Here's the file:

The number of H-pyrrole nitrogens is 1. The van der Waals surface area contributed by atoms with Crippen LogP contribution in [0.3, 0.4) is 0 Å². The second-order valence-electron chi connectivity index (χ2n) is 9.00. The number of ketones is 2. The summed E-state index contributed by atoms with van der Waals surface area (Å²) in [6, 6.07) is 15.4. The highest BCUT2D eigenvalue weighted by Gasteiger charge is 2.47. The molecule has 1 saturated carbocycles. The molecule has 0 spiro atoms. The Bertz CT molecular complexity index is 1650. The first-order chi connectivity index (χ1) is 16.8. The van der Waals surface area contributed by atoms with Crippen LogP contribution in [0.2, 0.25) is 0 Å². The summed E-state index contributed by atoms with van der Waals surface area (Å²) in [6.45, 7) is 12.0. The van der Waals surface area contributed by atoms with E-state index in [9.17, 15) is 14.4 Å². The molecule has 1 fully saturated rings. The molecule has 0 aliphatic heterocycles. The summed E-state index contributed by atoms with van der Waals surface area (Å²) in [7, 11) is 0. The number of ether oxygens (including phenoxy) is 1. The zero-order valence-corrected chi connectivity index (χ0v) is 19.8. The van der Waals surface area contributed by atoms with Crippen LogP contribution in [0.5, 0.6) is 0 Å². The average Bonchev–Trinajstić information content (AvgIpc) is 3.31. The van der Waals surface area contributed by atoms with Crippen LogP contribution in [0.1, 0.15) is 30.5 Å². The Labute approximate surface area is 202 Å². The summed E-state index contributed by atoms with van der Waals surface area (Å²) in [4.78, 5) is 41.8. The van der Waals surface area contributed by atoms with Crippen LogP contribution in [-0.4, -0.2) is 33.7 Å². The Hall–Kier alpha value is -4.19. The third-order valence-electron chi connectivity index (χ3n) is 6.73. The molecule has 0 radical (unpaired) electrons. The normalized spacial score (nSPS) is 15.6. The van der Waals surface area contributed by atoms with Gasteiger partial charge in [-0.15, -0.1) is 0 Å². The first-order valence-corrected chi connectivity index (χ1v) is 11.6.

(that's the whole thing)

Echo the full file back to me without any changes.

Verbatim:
The number of H-pyrrole nitrogens is 1. The van der Waals surface area contributed by atoms with Crippen LogP contribution in [0.3, 0.4) is 0 Å². The second-order valence-electron chi connectivity index (χ2n) is 9.00. The number of ketones is 2. The summed E-state index contributed by atoms with van der Waals surface area (Å²) in [6, 6.07) is 15.4. The highest BCUT2D eigenvalue weighted by Gasteiger charge is 2.47. The molecule has 1 saturated carbocycles. The molecule has 0 spiro atoms. The Bertz CT molecular complexity index is 1650. The first-order chi connectivity index (χ1) is 16.8. The van der Waals surface area contributed by atoms with Crippen LogP contribution in [0.2, 0.25) is 0 Å². The summed E-state index contributed by atoms with van der Waals surface area (Å²) in [6.45, 7) is 12.0. The van der Waals surface area contributed by atoms with E-state index in [9.17, 15) is 14.4 Å². The molecule has 1 fully saturated rings. The molecule has 0 aliphatic heterocycles. The summed E-state index contributed by atoms with van der Waals surface area (Å²) in [7, 11) is 0. The number of ether oxygens (including phenoxy) is 1. The zero-order valence-corrected chi connectivity index (χ0v) is 19.8. The van der Waals surface area contributed by atoms with Crippen LogP contribution in [0.5, 0.6) is 0 Å². The average Bonchev–Trinajstić information content (AvgIpc) is 3.31. The van der Waals surface area contributed by atoms with Crippen LogP contribution in [0.1, 0.15) is 30.5 Å². The Labute approximate surface area is 202 Å². The summed E-state index contributed by atoms with van der Waals surface area (Å²) in [4.78, 5) is 41.8. The van der Waals surface area contributed by atoms with Crippen LogP contribution in [-0.4, -0.2) is 33.7 Å². The Hall–Kier alpha value is -4.19. The third-order valence-electron chi connectivity index (χ3n) is 6.73. The molecule has 0 radical (unpaired) electrons. The normalized spacial score (nSPS) is 15.6. The van der Waals surface area contributed by atoms with Gasteiger partial charge in [-0.15, -0.1) is 0 Å². The first-order valence-corrected chi connectivity index (χ1v) is 11.6.